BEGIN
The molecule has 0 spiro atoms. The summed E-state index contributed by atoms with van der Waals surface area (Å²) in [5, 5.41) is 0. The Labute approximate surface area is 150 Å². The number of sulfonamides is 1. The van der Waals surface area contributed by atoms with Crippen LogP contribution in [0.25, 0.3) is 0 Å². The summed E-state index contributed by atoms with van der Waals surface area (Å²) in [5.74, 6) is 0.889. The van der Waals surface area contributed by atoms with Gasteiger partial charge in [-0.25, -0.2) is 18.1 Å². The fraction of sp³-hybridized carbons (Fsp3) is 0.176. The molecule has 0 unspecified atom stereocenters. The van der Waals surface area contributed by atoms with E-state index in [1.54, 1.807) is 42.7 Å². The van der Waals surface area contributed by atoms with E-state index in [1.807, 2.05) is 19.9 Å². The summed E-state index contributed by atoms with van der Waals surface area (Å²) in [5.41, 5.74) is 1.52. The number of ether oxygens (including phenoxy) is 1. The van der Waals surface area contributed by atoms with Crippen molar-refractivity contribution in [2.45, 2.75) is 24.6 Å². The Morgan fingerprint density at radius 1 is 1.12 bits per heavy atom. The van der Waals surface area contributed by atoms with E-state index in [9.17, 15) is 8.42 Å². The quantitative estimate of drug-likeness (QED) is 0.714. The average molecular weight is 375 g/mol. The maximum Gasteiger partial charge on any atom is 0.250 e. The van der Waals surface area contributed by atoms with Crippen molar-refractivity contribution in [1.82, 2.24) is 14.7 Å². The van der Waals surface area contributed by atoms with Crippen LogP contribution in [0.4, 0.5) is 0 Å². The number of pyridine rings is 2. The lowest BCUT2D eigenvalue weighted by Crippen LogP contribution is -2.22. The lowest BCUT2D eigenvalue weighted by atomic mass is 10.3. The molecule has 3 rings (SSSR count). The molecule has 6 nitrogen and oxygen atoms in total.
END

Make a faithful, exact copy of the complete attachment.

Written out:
The molecule has 0 spiro atoms. The summed E-state index contributed by atoms with van der Waals surface area (Å²) in [5, 5.41) is 0. The Labute approximate surface area is 150 Å². The number of sulfonamides is 1. The van der Waals surface area contributed by atoms with Crippen LogP contribution in [0.25, 0.3) is 0 Å². The summed E-state index contributed by atoms with van der Waals surface area (Å²) in [5.74, 6) is 0.889. The van der Waals surface area contributed by atoms with Gasteiger partial charge in [-0.25, -0.2) is 18.1 Å². The fraction of sp³-hybridized carbons (Fsp3) is 0.176. The molecule has 0 unspecified atom stereocenters. The van der Waals surface area contributed by atoms with E-state index in [1.54, 1.807) is 42.7 Å². The van der Waals surface area contributed by atoms with E-state index in [1.807, 2.05) is 19.9 Å². The summed E-state index contributed by atoms with van der Waals surface area (Å²) in [5.41, 5.74) is 1.52. The number of ether oxygens (including phenoxy) is 1. The van der Waals surface area contributed by atoms with Crippen molar-refractivity contribution in [2.45, 2.75) is 24.6 Å². The Morgan fingerprint density at radius 1 is 1.12 bits per heavy atom. The van der Waals surface area contributed by atoms with E-state index in [9.17, 15) is 8.42 Å². The quantitative estimate of drug-likeness (QED) is 0.714. The average molecular weight is 375 g/mol. The maximum Gasteiger partial charge on any atom is 0.250 e. The van der Waals surface area contributed by atoms with Crippen molar-refractivity contribution in [1.82, 2.24) is 14.7 Å². The van der Waals surface area contributed by atoms with Crippen LogP contribution in [0.4, 0.5) is 0 Å². The number of pyridine rings is 2. The lowest BCUT2D eigenvalue weighted by Crippen LogP contribution is -2.22. The lowest BCUT2D eigenvalue weighted by atomic mass is 10.3. The molecule has 3 rings (SSSR count). The molecule has 6 nitrogen and oxygen atoms in total.